The barrel of coal started from the top and started to head down deep and hit 12 men. That took all the shorings out and everyone of those men, were stuck in that deep mine.
Well you know how these men would be, they would be freaking out! Wouldn’t you? Right? Don’t you remember your great-grandma telling you this story, right? Of those men? Her brothers and sisters even! They did what ever they could to feed their families.

*A beat, informant becomes highly emotional *

(solemnly) Well it was a horrible, horrible, day. Back in 1886 in that mine and everything went wrong. Everything collapsed. (Raises voice) It was horrible! It was horrible! (pause)

And the men didn’t know what to do, they were out of their minds crying. They were frightened. They were crying . . . yet there was this one man who said, “no, we’re going to make it. We’re going to make it through this. We are not gonna perish today. We are gonna make it through”. (pause)

So this man he prayed. He prayed. “Come pray with me” he said. “Pray?” What are you talking about, we need to get out of here, we need tools, we need people to get us out!” said the others. “ Well” he said, “ we need to pray that we can get out of here”.

And the men started crying, (sobbing voice), “ what are we going to do, I don’t know what to do, how are we going to get out of here? We’re going to die in here!”. So the miner started singing, (in a singing voice) “Come by here, my lord, come by here. Kum Ba Yah, my lord, Kum Ba Yah”. He sang, he finally got the men to laugh. “ Please, laugh with me . . .laugh with me” he said. “Even if this may be our last day on earth, we can have a good laugh, we’re together, let’s hold hands. It’s pitch dark in here, there is nothing else that we can do”.

“okay”, the others said, “it’s worth a try”. They prayed, they laughed, they cried together because they were so frightened. Then the miner said, “I think were going to make it”. He started singing again (singing) “come by here my lord, come by here”. Louder! “Come by her my lord! Come by here!”. So all 12 men started to sing. Then something came over them and they started to laugh and they thought, “okay, this might work”.

Then they heard it. They heard it. (Takes keys and starts tapping it against table in a rhythmic tapping). “what’s that?” one man said. “It sounds like Billy-Bob, he’s on the top!”. “Billy-Bob we’re here, we’re down here Billy-Bob”, they all scream.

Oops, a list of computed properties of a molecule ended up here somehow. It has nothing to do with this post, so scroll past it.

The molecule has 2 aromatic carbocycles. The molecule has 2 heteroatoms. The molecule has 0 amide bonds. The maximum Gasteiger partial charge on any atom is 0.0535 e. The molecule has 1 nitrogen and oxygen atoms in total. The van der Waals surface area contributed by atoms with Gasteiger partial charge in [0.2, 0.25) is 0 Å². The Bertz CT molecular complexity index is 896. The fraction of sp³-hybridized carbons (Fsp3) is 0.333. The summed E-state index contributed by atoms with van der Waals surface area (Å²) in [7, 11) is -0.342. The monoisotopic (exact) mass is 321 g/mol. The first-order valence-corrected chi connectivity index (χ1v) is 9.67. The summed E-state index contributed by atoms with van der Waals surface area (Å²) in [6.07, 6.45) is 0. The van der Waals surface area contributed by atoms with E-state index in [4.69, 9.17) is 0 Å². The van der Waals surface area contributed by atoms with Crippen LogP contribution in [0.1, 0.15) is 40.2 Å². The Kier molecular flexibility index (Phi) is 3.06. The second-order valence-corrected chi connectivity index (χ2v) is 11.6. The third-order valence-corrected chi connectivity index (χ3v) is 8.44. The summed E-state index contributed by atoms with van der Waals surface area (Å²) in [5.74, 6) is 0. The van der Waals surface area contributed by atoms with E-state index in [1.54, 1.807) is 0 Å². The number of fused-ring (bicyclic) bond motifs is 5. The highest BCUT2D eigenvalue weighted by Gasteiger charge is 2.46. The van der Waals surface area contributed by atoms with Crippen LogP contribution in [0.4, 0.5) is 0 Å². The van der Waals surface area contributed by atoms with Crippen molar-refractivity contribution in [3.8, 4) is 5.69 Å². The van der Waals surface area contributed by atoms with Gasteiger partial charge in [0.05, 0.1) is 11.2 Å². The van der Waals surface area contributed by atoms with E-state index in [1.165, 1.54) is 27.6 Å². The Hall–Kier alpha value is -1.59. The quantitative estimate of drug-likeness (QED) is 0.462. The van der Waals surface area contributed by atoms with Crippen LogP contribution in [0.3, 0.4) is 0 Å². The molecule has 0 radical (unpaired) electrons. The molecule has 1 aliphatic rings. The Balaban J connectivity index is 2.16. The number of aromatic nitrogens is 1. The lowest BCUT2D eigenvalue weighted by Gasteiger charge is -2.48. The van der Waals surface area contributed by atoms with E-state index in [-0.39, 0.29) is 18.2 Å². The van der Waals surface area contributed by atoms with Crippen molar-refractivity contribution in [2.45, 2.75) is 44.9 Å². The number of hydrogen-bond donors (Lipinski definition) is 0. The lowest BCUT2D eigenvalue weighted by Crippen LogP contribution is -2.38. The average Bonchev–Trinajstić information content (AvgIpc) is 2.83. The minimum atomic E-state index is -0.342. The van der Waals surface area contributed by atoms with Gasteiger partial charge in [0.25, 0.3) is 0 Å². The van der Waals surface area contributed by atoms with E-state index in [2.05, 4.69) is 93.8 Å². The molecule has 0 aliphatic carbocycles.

And so the men, started to all be so positive. They started to start clinking. “Grab the rocks, get your tools, pound! Pound! Pound into that rock! We’re going to make it! (rhythmic tapping). “can you here us up there? oh God! Can you hear us? Help get us out of here! (rhythmic tapping)

Ands all of a sudden there was this huge pound. Huge Pound! Huge Clink! (one final tap) and Billy-Bob broke through the rock. There was sunlight coming through, the men could breath. The lights came back on.

The roar could be heard all over town! “They’re alive, they’re alive! Sound the alarm, they’re alive”. And they were. Each man held his hand up and walked out of that mine and they were all saved that day. And that’s the story of Kum Ba Yah.

(singing) Kum Ba Yah my lord, Kum Ba yah.  (2 x) Oh Lord, Kum Ba Yah. And that’s why we sing Kum Ba Yah out at campfire, almost every night to close it. So we can think about how it is to be at camp. Looking at the last ember of the flame of the campfire and thinking about how grateful we are to be together.

Interviewer’s notes:

It is interesting to note the blatant religious motif such as the fact that there were 12 men, just like the 12 apostles. The story perfectly coincides with the Christian ideas of  YMCA camp by highlighting the rewarding aspects of having faith in God. As an oral story, the storyteller employs an interesting use of the rhetorical. This invites audience participation, which in turn enhances the memorability and thus the longevity of the story. Furthermore, the story has a direct connection to the song the campers sing each night at camp. This also ensures the resonance with the audience. Also repetition in the story, no only enables memorability, but is also in keeping with Olrik’s Epic Laws of Narrative.